Saturday, March 2, 2024

Thurrock MP Jackie Doyle Price pays tribute to Sir David Amess

THURROCK MP Jackie Doyle Price rose on the floor of the House of Commons to pay tribute to Southend West MP David Amess who was killed last week.

Ms Doyle-Price said: “I think the whole House will be left in no doubt of the genuine affection in which Sir David’s constituents held him just by watching the TV footage this weekend. As a friend of his, I am hugely comforted by the genuine affection that has been shown today, in response, by hon. Members. For me, David was a great friend as well as great parliamentarian.

Last week, Sir David led a delegation of the Qatar all-party group on a visit to Qatar, and he led it with his characteristic good humour, dare I say great fun, and inclusivity. During the visit, we had the benefit of an audience with His Highness the Emir. As the meeting came to a close David, with a great flourish, referred to the need to present a gift, and with his characteristic self-deprecation, he said, “What could I give the man who has everything? Here is an inscribed copy of my book!” That was David.

I suggest that those hon. Members who have not yet read Sir David’s book go out and get a copy, because the proceeds go to some of the charities that he championed. Could I also say that, in actual fact, if they read the book it is the authentic voice of David, with his pen portraits, some of which are humorous and some of which are quite barbed? It is actually a great insight into Parliament from somebody who, as we have heard today, spent all of his career on the Back Benches, but he loved this place. He genuinely thought it was a privilege to be a Member of Parliament. He loved his work on the Panel of Chairs, he was proud of the legislation he had secured, there were the end-of-term Adjournment debates—they will never ever be the same again, will they?—and he may yet have become the Father of the House.

I believe there is a serious point here. In the 38 years Sir David served as a Member of Parliament, one of the things he lamented was the decline in the respect for this institution and for the Members within it. The reason he lamented it was that he felt our constituents were the poorer for it, because as that respect declined we just became inconveniences to be managed by public authorities, rather than the genuine voice of challenge. I think that if we do anything to remember him, that is something he would wish us to work collectively to address, as that is what makes this place worthwhile.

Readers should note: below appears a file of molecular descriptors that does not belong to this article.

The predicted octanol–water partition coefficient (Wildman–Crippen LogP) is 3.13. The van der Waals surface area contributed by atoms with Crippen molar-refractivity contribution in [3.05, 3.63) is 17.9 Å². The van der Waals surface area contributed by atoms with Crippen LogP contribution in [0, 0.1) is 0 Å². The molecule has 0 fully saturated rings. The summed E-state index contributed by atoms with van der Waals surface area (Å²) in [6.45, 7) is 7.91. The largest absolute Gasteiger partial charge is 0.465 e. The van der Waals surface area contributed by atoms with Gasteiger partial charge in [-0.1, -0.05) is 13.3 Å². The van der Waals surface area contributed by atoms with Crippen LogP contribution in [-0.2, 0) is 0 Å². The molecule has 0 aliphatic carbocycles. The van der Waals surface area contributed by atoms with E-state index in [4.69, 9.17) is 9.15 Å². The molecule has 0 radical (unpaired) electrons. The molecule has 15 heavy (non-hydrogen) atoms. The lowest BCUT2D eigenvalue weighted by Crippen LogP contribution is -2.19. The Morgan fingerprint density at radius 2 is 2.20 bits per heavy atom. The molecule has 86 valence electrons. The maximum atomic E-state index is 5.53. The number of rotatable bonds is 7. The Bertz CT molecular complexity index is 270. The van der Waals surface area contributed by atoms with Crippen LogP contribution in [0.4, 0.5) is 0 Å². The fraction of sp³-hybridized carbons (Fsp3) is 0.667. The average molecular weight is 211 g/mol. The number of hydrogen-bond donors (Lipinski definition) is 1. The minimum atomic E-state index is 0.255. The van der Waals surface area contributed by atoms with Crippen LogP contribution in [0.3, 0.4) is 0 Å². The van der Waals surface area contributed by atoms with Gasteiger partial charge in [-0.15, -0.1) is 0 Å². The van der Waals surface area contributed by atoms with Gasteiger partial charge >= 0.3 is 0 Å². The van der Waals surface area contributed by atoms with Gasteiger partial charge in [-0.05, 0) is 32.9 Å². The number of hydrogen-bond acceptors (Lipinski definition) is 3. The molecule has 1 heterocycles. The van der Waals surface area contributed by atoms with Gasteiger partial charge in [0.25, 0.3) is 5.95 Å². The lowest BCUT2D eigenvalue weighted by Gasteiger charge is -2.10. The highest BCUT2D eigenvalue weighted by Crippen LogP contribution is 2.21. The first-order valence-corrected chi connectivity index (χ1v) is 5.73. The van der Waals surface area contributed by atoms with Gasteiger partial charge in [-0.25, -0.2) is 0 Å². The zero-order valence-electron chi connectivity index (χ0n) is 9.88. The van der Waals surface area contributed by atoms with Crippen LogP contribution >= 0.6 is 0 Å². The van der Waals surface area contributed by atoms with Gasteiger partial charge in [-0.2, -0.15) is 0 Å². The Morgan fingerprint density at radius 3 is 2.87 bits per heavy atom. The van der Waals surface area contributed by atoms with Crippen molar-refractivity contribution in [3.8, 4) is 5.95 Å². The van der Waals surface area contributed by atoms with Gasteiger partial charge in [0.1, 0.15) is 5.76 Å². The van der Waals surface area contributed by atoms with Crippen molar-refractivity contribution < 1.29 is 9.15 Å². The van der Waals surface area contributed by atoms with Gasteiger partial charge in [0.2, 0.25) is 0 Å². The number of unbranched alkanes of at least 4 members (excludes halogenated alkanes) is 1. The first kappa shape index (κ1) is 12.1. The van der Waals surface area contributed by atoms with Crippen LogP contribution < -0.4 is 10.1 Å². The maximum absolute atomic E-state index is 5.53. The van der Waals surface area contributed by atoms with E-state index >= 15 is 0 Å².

In reflecting on Sir David’s memory, we must not remember the way in which his life was taken, but remember how he lived. His beaming face in 1992, when his victory marked a fourth election victory for the Conservatives, is of course iconic. However, I should say to the House that his biggest pride was not actually that result, but the one in 1983, when he won Basildon for the first time—a victory as much against the odds as the one in 1992. I would say that he held Basildon as a marginal seat for all that time because he was an amazing campaigner. He had time for everyone, as we have heard, and his megaphone was never too far away. I have to say that we enjoyed some visits by David and his megaphone in Thurrock over the years, and it was always great fun.

As an east ender, Sir David instinctively represented the politics of south Essex. He would describe himself as a working-class Conservative, and he very much epitomised the kind of person who embraced the politics of Margaret Thatcher. He would recount with great pride the occasion when, after everyone had written off his election prospects in 1992, it was Margaret Thatcher who came on the eve of the poll to support him, and he credited part of his victory to that.

Our thoughts are obviously now with Sir David’s family. Just as a final note, the last time I went to David’s house he was proudly showing me his wedding video. The reason he was doing so was not just to show me my hon. Friend Miss Dines and her dancing back in those days in 1983—he was hugely proud that she got here too—but that the exact wedding he had to Julia in 1983 at Westminster cathedral and then a reception here was what he repeated for his daughter only a few weeks ago. I hope the whole family receives some comfort from the fact that we all loved him.


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